The thing to remember is you have to win four of these games. Remember the Mother’s Day Massacre the year we won the Cup, when Vancouver spanked us 5-1? Every sportswriter in Chicago started throwing dirt on the coffin. Heck I can recall a few close games against the annoying Predators that were not exactly blowouts. As I recall, things turned out pretty good that year. By the way, the 09/10 Champs also had that too soft moniker label on them.
Sometimes I think we’d have been better off finishing in the middle of the pack, then the expectations wouldn’t be so high. Does this Hawk team have the wherewithal’s too make a run at the Cup this year? Indubitably so, in my mind.
But, as were all too well aware of – the only sure things in life are death and taxes. Actually, I’m beginning to get the same feeling I did towards the end of the 09/10 season. This team will not look the same next year; enjoy it while it lasts. I’m thinking there are a few players on our team that will “take the money and run.” That’s a good sign for this year’s playoffs.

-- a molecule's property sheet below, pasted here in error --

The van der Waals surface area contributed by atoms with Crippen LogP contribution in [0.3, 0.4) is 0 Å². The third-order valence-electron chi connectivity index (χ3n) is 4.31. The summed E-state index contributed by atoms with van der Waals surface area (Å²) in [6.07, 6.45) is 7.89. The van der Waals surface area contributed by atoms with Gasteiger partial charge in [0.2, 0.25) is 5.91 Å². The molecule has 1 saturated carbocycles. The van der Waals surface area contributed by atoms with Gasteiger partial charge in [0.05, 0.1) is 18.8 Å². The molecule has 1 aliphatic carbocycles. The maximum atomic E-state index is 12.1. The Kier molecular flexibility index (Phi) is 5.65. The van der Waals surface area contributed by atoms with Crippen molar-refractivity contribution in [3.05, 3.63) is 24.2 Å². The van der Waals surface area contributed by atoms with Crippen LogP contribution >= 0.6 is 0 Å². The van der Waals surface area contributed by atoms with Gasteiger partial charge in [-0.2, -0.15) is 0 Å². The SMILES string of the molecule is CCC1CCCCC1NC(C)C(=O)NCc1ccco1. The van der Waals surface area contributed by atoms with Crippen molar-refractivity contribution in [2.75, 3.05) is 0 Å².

It’s been a long time since I’ve seen three defensive pairings as strong as the Hawks have currently. The time on ice for the Hawks three pairings against the Wild was quite evenly distributed. All six rear guards played at least 22 minutes with Rozsival and Oduya logging 27 and 26 minutes respectively. Minnesota Fats got nothing on Johnny Oduya.
As Jeff Bartl pointed out in his excellent preview before Boxing with Bartl, “The pass Johnny Oduya made off the glass that sailed roughly over 125 feet and dropped perfectly in front of Viktor Stalberg, was disgusting. You could see him deliberately lining it up like a billiards player…”
Is it just me, or does Duncan Keith seem to have a little more giddy-up in his strides recently? Show me a better defensive pairing in the NHL right now that Keith and Hjarmal’s. Even that big Grizzly bear that wears #7 seems to be coming out of hibernation.